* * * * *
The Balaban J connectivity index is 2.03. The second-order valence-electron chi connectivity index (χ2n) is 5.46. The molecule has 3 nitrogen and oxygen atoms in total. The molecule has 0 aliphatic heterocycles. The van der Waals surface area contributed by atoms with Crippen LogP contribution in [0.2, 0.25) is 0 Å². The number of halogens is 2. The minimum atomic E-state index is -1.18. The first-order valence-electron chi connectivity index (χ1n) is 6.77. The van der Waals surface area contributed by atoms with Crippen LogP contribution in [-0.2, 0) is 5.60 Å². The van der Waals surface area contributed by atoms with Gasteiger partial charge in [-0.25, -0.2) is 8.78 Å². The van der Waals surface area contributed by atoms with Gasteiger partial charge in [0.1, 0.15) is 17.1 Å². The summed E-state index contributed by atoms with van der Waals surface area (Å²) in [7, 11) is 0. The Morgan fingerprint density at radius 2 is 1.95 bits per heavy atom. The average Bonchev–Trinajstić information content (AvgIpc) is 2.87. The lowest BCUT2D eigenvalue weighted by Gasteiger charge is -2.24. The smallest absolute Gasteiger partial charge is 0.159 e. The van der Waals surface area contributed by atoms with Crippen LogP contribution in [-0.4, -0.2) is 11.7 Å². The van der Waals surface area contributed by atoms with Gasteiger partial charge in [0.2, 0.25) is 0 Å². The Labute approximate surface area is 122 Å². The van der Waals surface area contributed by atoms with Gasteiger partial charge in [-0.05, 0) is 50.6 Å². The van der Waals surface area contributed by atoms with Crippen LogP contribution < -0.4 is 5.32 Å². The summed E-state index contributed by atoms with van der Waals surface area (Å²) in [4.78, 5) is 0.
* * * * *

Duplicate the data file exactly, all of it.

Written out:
The Balaban J connectivity index is 2.03. The second-order valence-electron chi connectivity index (χ2n) is 5.46. The molecule has 3 nitrogen and oxygen atoms in total. The molecule has 0 aliphatic heterocycles. The van der Waals surface area contributed by atoms with Crippen LogP contribution in [0.2, 0.25) is 0 Å². The number of halogens is 2. The minimum atomic E-state index is -1.18. The first-order valence-electron chi connectivity index (χ1n) is 6.77. The van der Waals surface area contributed by atoms with Crippen LogP contribution in [-0.2, 0) is 5.60 Å². The van der Waals surface area contributed by atoms with Gasteiger partial charge in [-0.25, -0.2) is 8.78 Å². The van der Waals surface area contributed by atoms with Gasteiger partial charge in [0.1, 0.15) is 17.1 Å². The summed E-state index contributed by atoms with van der Waals surface area (Å²) in [7, 11) is 0. The Morgan fingerprint density at radius 2 is 1.95 bits per heavy atom. The average Bonchev–Trinajstić information content (AvgIpc) is 2.87. The lowest BCUT2D eigenvalue weighted by Gasteiger charge is -2.24. The smallest absolute Gasteiger partial charge is 0.159 e. The van der Waals surface area contributed by atoms with Crippen LogP contribution in [-0.4, -0.2) is 11.7 Å². The van der Waals surface area contributed by atoms with Gasteiger partial charge in [0.2, 0.25) is 0 Å². The Labute approximate surface area is 122 Å². The van der Waals surface area contributed by atoms with Gasteiger partial charge in [-0.05, 0) is 50.6 Å². The van der Waals surface area contributed by atoms with Crippen LogP contribution < -0.4 is 5.32 Å². The summed E-state index contributed by atoms with van der Waals surface area (Å²) in [4.78, 5) is 0.